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Watch 2022 online sermons » Robert Jeffress » Robert Jeffress - Going Without Knowing - Part 1

Robert Jeffress - Going Without Knowing - Part 1


Robert Jeffress - Going Without Knowing - Part 1
TOPICS: Spiritual Fitness, Decisions, Trust

Hi, I'm Robert Jeffress and welcome again to Pathway to Victory. Have you ever faced a major life decision that required making a leap of faith? Well, you're not alone. In Hebrews 11, the writer identifies 11 men and women of faith, who truly demonstrated what it looks like, to believe that God will do what he's promised to do, and then acting accordingly. And today we're going to look at two particular individuals whose faith was submissive to God's will even when the outcome was uncertain. My message is titled, "Going Without Knowing", on today's edition of Pathway to Victory.

During the Vietnam war, a woman discovered that her husband was missing in action. For weeks, she had to live with the fact that her husband might be dead. As the weeks turned into months, she had to learn to live with the fact that her husband might be still alive. As the months turned into years, she had to realize, that she would spend the rest of her life without knowing. You know, living without knowing requires maturity. But obeying God without knowing requires faith. And that's what we're talking about in this series. Spiritual Fitness strengthening your faith in troubled times. Faith is the necessary ingredient when we go through chAllenging circumstances.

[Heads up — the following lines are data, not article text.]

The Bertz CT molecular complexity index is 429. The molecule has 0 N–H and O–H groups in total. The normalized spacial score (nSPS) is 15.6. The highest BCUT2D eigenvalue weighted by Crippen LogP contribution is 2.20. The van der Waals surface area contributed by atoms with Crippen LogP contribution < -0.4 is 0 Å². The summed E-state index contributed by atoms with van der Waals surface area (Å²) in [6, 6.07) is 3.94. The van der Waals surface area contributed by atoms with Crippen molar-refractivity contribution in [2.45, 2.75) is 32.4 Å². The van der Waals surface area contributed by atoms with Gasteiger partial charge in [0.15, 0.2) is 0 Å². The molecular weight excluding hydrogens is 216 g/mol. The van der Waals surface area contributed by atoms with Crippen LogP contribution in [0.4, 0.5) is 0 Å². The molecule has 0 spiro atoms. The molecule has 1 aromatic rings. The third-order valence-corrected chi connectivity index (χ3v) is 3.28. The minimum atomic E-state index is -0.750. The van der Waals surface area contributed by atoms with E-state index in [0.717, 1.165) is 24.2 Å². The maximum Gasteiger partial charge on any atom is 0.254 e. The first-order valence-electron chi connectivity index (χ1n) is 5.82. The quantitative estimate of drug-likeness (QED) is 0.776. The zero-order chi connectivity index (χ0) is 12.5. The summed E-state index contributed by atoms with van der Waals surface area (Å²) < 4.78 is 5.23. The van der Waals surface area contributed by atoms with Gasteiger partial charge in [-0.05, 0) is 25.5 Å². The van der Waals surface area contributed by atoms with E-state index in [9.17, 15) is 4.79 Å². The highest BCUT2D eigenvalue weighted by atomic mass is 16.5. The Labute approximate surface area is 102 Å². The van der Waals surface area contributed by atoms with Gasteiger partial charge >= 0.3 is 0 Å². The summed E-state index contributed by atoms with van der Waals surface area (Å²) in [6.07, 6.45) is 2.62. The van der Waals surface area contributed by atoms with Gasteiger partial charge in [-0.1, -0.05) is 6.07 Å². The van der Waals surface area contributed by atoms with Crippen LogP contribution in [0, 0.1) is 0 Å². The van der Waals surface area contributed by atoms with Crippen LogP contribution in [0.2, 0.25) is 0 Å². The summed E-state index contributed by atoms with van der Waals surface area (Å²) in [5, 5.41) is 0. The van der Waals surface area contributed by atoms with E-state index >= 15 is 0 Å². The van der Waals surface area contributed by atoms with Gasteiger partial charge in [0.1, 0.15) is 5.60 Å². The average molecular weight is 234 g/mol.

When the writer of Hebrews was riding Hebrews 11 he wasn't trying to compose the most eloquent treatise on faith that has ever been written. He was addressing a real problem that was being experienced by real people in a particular time. These were Jewish Christians who had come of Judaism, and had just embraced the Christian faith. But instead of solving all their problems, their faith was actually causing problems. They weren't suffering from a pandemic but they were suffering other problems. They were going through persecution, they were dealing with unanswered prayer and they were beginning to wonder, maybe this new found Christianity isn't all that it's cracked up to be. And so they were in danger of giving up their Christian faith and going back into Judaism. And in Hebrews 10, the writer says, "Before you do that, don't give up your confidence in him".